In Defense of the First Amendment


Now that I’ve gotten that out of the way, I want to talk about an issue that has been on my mind for a few months now, and that has been in and out of the news since August: the First Amendment to our Constitution and how we should view it in light of today’s rapidly changing political environment. One item of content on this topic that caught my attention & sparked my drive to ponder this subject more deeply came from an excellent podcast that I often listen to, ‘The Daily’ by the New York Times. In the episode released on Monday October 9th, the topic of discussion was the American Civil Liberties Union (ACLU) and its internal struggle with how the organization approaches its historic defense of free speech, association, and assembly rights in the wake of the now-infamous rally by white supremacists in Charlottesville, Virginia back in August.

The ACLU’s Virginia chapter played a part in that rally by defending the rights of the rally planners when the city of Charlottesville originally denied the organizers the permits they sought to rally within Emancipation Park, which includes the memorial statue to Confederate General Robert E. Lee. The ACLU’s defense of the rally organizers was successful and the city’s plan to relocate the march was halted. When the rally took place on August 12th, violent clashes broke out between the white nationalist marchers & counter-protestors there to show their disdain for the participants, resulting in scores of injuries and the death of a woman when one white supremacist crashed his car into a crowd of counter-protestors. After this deadly incident, the ACLU faced broad condemnation from many of its members and supporters, including the resignation of some board members. Since then, about 200 of the organization’s 1,300 staff signed onto a letter denouncing the ACLU’s “rigid stance” on First Amendment cases, and stated that the group’s broader missions of “advancing the racial justice guarantees in the Constitution and elsewhere” were undercut by taking on cases like the one in Charlottesville where the ACLU chooses to represent those with problematic or controversial views, such as neo-Nazi or white supremacist groups.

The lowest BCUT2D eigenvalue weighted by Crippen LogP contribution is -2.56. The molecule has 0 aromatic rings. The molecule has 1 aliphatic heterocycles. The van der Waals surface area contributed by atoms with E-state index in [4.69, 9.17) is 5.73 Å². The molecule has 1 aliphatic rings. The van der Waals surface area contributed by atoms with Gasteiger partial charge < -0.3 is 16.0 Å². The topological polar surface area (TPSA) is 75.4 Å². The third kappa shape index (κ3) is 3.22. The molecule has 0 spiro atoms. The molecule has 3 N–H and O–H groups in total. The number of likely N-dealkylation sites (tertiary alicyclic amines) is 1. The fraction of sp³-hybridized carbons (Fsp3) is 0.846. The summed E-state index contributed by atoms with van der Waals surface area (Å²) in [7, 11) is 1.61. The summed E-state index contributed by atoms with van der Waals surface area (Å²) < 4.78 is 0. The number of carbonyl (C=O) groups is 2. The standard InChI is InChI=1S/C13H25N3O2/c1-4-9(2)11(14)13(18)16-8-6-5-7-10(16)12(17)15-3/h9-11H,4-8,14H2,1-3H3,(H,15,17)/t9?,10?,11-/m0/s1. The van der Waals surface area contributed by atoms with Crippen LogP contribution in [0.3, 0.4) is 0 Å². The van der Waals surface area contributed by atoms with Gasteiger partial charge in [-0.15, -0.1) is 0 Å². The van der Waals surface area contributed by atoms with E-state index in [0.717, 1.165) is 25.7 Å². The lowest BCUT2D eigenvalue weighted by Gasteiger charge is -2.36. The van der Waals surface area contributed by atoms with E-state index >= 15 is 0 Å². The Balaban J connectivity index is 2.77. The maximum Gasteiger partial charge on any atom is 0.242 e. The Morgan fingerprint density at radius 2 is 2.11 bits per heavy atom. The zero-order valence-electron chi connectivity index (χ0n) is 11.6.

This letter’s talking points dovetail with an increasing sentiment with young people and on the political left that so-called ‘hate speech’ shouldn’t be protected by the Constitution, and an even more extreme view that justifies shutting down such speech with physical violence. I find all of these developments incredibly disturbing, especially in light of our current federal government, and firmly believe that protecting the free speech, association, and assembly rights of those with whom I virulently disagree is paramount to ensuring those same rights for myself, others in society, and future generations of Americans.

This essay will be broken into three parts, all linked below: the first will address historical and jurisprudential facets of American free speech and assembly doctrine, and why and how our rights are interpreted the way they currently are; the second will deal with the ACLU’s history of standing up for the rights of the most hated groups in American society and why the rights of those groups are so important to protecting all of us; and the third part will discuss why, in general, a just society should tolerate even those who are intolerant, stand up for robust speech and assembly rights, and choose to use speech to counter heinous ideas instead of reflexively silencing them out of fear. I hope this essay makes you think and question your assumptions as much as writing it did for me, and I look forward to your honest feedback and comments!

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